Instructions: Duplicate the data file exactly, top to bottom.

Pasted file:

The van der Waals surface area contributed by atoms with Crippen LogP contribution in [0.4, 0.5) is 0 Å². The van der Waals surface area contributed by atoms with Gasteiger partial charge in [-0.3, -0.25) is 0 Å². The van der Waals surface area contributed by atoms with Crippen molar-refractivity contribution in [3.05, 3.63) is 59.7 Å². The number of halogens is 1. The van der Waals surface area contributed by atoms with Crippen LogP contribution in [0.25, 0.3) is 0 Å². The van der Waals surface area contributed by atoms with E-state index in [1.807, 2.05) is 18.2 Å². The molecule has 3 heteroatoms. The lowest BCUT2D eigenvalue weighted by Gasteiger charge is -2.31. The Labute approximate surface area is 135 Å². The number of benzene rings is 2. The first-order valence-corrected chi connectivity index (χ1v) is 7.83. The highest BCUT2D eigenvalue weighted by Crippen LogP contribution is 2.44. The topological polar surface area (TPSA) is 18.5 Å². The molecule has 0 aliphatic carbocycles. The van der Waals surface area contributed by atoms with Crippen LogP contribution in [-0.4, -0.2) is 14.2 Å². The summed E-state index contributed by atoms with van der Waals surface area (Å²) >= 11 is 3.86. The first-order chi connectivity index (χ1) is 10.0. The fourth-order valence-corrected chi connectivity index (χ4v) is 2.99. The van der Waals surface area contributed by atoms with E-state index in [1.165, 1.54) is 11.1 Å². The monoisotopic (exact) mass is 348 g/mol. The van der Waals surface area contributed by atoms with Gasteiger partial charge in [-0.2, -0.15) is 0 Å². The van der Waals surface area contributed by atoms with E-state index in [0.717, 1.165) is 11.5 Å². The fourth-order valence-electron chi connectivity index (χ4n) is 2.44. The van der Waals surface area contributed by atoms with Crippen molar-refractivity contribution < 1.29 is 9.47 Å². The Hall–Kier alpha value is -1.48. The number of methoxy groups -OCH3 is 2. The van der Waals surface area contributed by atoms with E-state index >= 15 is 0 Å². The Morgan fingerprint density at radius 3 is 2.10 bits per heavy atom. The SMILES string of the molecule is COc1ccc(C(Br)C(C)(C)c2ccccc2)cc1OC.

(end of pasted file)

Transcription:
The van der Waals surface area contributed by atoms with Crippen LogP contribution in [0.4, 0.5) is 0 Å². The van der Waals surface area contributed by atoms with Gasteiger partial charge in [-0.3, -0.25) is 0 Å². The van der Waals surface area contributed by atoms with Crippen molar-refractivity contribution in [3.05, 3.63) is 59.7 Å². The number of halogens is 1. The van der Waals surface area contributed by atoms with Crippen LogP contribution in [0.25, 0.3) is 0 Å². The van der Waals surface area contributed by atoms with E-state index in [1.807, 2.05) is 18.2 Å². The molecule has 3 heteroatoms. The lowest BCUT2D eigenvalue weighted by Gasteiger charge is -2.31. The Labute approximate surface area is 135 Å². The number of benzene rings is 2. The first-order valence-corrected chi connectivity index (χ1v) is 7.83. The highest BCUT2D eigenvalue weighted by Crippen LogP contribution is 2.44. The topological polar surface area (TPSA) is 18.5 Å². The molecule has 0 aliphatic carbocycles. The van der Waals surface area contributed by atoms with Crippen LogP contribution in [-0.4, -0.2) is 14.2 Å². The summed E-state index contributed by atoms with van der Waals surface area (Å²) >= 11 is 3.86. The first-order chi connectivity index (χ1) is 10.0. The fourth-order valence-corrected chi connectivity index (χ4v) is 2.99. The van der Waals surface area contributed by atoms with E-state index in [1.165, 1.54) is 11.1 Å². The monoisotopic (exact) mass is 348 g/mol. The van der Waals surface area contributed by atoms with Gasteiger partial charge in [-0.2, -0.15) is 0 Å². The van der Waals surface area contributed by atoms with E-state index in [0.717, 1.165) is 11.5 Å². The fourth-order valence-electron chi connectivity index (χ4n) is 2.44. The van der Waals surface area contributed by atoms with Crippen molar-refractivity contribution < 1.29 is 9.47 Å². The Hall–Kier alpha value is -1.48. The number of methoxy groups -OCH3 is 2. The van der Waals surface area contributed by atoms with E-state index >= 15 is 0 Å². The Morgan fingerprint density at radius 3 is 2.10 bits per heavy atom. The SMILES string of the molecule is COc1ccc(C(Br)C(C)(C)c2ccccc2)cc1OC.